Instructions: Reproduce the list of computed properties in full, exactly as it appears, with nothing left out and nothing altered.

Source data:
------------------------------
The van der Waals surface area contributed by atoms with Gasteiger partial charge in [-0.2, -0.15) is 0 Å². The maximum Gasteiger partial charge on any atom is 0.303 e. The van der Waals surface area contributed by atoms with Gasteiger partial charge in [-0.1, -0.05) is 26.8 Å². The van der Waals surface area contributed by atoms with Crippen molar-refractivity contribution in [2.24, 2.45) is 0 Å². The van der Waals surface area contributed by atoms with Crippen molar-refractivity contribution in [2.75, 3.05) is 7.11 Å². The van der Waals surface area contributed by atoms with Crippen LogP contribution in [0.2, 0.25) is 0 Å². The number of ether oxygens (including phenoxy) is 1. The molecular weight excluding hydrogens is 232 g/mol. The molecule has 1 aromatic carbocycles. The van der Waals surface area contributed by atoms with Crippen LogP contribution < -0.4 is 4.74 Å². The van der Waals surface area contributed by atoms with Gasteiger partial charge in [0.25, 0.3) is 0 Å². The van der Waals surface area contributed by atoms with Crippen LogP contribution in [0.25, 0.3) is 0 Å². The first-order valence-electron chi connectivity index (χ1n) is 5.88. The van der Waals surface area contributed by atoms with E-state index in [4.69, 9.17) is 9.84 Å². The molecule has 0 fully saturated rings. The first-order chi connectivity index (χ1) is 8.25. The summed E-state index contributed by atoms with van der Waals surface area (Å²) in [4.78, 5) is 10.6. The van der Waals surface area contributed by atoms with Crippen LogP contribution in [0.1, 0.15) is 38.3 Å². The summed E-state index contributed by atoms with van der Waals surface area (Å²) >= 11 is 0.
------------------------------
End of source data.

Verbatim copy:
The van der Waals surface area contributed by atoms with Gasteiger partial charge in [-0.2, -0.15) is 0 Å². The maximum Gasteiger partial charge on any atom is 0.303 e. The van der Waals surface area contributed by atoms with Gasteiger partial charge in [-0.1, -0.05) is 26.8 Å². The van der Waals surface area contributed by atoms with Crippen molar-refractivity contribution in [2.24, 2.45) is 0 Å². The van der Waals surface area contributed by atoms with Crippen molar-refractivity contribution in [2.75, 3.05) is 7.11 Å². The van der Waals surface area contributed by atoms with Crippen LogP contribution in [0.2, 0.25) is 0 Å². The number of ether oxygens (including phenoxy) is 1. The molecular weight excluding hydrogens is 232 g/mol. The molecule has 1 aromatic carbocycles. The van der Waals surface area contributed by atoms with Crippen LogP contribution < -0.4 is 4.74 Å². The van der Waals surface area contributed by atoms with Gasteiger partial charge in [0.25, 0.3) is 0 Å². The van der Waals surface area contributed by atoms with Crippen LogP contribution in [0.25, 0.3) is 0 Å². The first-order valence-electron chi connectivity index (χ1n) is 5.88. The van der Waals surface area contributed by atoms with E-state index in [4.69, 9.17) is 9.84 Å². The molecule has 0 fully saturated rings. The first-order chi connectivity index (χ1) is 8.25. The summed E-state index contributed by atoms with van der Waals surface area (Å²) in [4.78, 5) is 10.6. The van der Waals surface area contributed by atoms with Crippen LogP contribution in [0.1, 0.15) is 38.3 Å². The summed E-state index contributed by atoms with van der Waals surface area (Å²) >= 11 is 0.